Even when the Allies had reached the capital the missionaries were still being murdered in come of the Provinces, although here and there a friendly Governor would endeavour to save them. One such was degraded by the Empress during her flight from the capital. At Chaochang there was a mandarin who developed an ingenuity for saving the Christians which was typically Chinese. Knowing that the Christians would not recant he had prepared for them some special tickets bearing the pledge "I promise to repent." He argued that it would be a Christian act to sign such a ticket, but the Boxers would regard it as a recantation and so with both sides all would be well. To a large number of the converts this ticket was regarded as the overruling of Providence for their salvation from martyrdom; but some of those with more sensitive spiritual perceptions refused even to shelter themselves behind this subterfuge. Some of the missionaries did not surrender themselves to torture and beheadal without making a fight for it; for they were brave people living always in danger, aware that hostility to the missionary had always been dormant in the country. The wife of one noted missionary, Mrs. Sam Pollard, like her husband, showed tremendous spirit. One Chinaman had often appeared at her door making unjust demands. He appeared once too often. It happened to be a day when her husband was absent. Instead of turning this rascal from her door she invited him inside and shot the bolts. She told the wondering intruder that she had decided upon his execution. Then she went to her kitchen and brought back a huge carving knife, which she proceeded stolidly to sharpen on the stone floor. These preparations for his future struck such terror into the intruder that when Mrs. Pollard looked up she was amused to see him diving through the window to return no more.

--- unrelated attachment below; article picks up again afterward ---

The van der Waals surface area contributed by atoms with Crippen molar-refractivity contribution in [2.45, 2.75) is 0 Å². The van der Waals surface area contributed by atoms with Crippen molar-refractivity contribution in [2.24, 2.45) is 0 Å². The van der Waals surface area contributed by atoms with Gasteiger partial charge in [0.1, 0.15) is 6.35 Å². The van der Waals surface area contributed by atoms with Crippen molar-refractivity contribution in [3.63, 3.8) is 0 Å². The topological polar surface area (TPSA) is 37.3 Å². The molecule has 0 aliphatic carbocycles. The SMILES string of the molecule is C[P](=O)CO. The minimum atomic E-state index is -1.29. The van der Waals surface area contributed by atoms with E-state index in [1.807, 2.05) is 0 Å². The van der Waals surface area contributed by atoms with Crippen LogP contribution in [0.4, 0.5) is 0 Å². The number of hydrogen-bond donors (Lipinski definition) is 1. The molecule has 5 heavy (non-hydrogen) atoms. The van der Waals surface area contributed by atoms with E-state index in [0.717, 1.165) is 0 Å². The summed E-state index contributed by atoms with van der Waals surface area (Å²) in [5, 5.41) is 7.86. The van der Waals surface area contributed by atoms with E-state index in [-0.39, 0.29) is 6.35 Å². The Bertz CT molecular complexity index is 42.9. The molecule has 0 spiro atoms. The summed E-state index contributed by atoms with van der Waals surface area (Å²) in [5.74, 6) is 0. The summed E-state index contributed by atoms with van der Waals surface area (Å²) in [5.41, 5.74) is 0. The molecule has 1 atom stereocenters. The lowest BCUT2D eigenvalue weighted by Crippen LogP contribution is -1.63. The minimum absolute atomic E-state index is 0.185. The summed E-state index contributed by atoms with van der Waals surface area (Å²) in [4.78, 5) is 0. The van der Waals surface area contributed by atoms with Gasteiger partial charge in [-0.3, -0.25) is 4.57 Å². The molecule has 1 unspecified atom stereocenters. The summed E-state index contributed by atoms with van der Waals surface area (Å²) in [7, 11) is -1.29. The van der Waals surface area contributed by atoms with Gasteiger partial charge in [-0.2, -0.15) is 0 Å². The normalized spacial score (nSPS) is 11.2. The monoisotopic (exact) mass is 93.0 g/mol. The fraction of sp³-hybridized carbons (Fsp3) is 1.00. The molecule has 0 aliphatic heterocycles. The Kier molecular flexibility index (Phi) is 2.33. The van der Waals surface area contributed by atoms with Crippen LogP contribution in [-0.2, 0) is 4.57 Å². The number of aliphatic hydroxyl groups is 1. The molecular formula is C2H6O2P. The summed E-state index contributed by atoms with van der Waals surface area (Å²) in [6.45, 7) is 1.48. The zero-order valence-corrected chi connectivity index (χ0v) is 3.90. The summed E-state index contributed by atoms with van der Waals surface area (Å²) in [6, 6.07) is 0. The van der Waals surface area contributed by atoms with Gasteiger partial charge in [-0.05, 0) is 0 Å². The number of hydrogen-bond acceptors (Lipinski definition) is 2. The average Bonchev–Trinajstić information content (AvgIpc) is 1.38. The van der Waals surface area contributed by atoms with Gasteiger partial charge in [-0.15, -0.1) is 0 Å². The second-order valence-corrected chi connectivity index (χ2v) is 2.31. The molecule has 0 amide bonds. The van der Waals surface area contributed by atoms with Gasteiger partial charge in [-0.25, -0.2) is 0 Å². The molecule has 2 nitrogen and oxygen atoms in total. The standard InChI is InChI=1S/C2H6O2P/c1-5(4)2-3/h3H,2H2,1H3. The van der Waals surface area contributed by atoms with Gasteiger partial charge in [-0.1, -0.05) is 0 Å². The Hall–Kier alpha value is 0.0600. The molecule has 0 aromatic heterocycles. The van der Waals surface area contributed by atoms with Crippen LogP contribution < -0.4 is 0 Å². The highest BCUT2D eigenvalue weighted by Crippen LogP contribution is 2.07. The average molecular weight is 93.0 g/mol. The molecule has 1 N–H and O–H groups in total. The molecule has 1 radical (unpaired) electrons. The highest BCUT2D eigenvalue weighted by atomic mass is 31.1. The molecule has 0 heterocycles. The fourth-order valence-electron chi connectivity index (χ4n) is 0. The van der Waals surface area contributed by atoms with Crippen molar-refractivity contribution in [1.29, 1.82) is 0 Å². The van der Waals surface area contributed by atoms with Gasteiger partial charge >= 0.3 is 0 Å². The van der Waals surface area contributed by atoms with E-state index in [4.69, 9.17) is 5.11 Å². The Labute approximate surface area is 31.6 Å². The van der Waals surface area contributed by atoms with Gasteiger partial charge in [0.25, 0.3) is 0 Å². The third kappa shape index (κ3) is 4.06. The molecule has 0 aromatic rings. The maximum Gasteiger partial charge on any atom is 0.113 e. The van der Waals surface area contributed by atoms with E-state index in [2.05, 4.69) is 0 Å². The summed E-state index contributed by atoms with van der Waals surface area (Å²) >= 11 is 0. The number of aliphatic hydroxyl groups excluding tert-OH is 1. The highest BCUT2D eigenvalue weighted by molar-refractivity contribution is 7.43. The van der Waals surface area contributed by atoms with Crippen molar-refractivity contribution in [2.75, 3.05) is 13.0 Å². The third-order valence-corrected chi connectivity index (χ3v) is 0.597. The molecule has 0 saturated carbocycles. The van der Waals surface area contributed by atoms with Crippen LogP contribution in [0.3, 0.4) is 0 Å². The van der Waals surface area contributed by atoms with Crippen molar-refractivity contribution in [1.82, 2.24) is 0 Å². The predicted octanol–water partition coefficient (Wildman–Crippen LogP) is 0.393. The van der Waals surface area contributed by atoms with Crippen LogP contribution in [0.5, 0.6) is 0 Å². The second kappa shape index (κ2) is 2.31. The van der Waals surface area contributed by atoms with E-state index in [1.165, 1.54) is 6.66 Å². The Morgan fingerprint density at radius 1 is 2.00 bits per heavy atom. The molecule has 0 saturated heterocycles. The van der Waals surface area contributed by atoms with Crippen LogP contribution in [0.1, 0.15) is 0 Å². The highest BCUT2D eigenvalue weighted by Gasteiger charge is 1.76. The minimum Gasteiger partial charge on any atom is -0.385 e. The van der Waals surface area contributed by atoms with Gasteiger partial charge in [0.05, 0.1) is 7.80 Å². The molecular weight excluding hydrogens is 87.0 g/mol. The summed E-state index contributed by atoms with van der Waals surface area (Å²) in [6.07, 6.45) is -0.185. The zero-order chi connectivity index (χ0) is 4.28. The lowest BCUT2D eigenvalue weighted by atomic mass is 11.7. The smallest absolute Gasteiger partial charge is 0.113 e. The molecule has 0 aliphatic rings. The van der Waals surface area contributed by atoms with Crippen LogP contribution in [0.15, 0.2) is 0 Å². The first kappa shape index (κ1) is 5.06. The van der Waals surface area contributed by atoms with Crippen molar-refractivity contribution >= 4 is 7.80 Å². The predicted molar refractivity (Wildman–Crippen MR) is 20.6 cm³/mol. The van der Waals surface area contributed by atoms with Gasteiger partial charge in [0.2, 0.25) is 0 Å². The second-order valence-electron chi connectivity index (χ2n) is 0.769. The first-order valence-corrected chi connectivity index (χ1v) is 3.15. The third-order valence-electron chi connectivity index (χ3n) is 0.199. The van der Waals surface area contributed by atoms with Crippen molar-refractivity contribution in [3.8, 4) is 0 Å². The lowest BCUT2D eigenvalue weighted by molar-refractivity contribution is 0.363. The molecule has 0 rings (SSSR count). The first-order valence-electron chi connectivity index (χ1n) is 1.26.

Back in Peking the Old Buddha was now offering rewards for the heads of the Barbarians, at the rate of fifty taels for a man, forty for a woman, and thirty for a child. The decree for the execution of women and cliildren annoyed Jung Lu who asked the Empress what glory could China expect to gain thereby. She would merely become the laughing stock of the world whilst the old Buddha's widespread fame for benevolence would be grievously injured.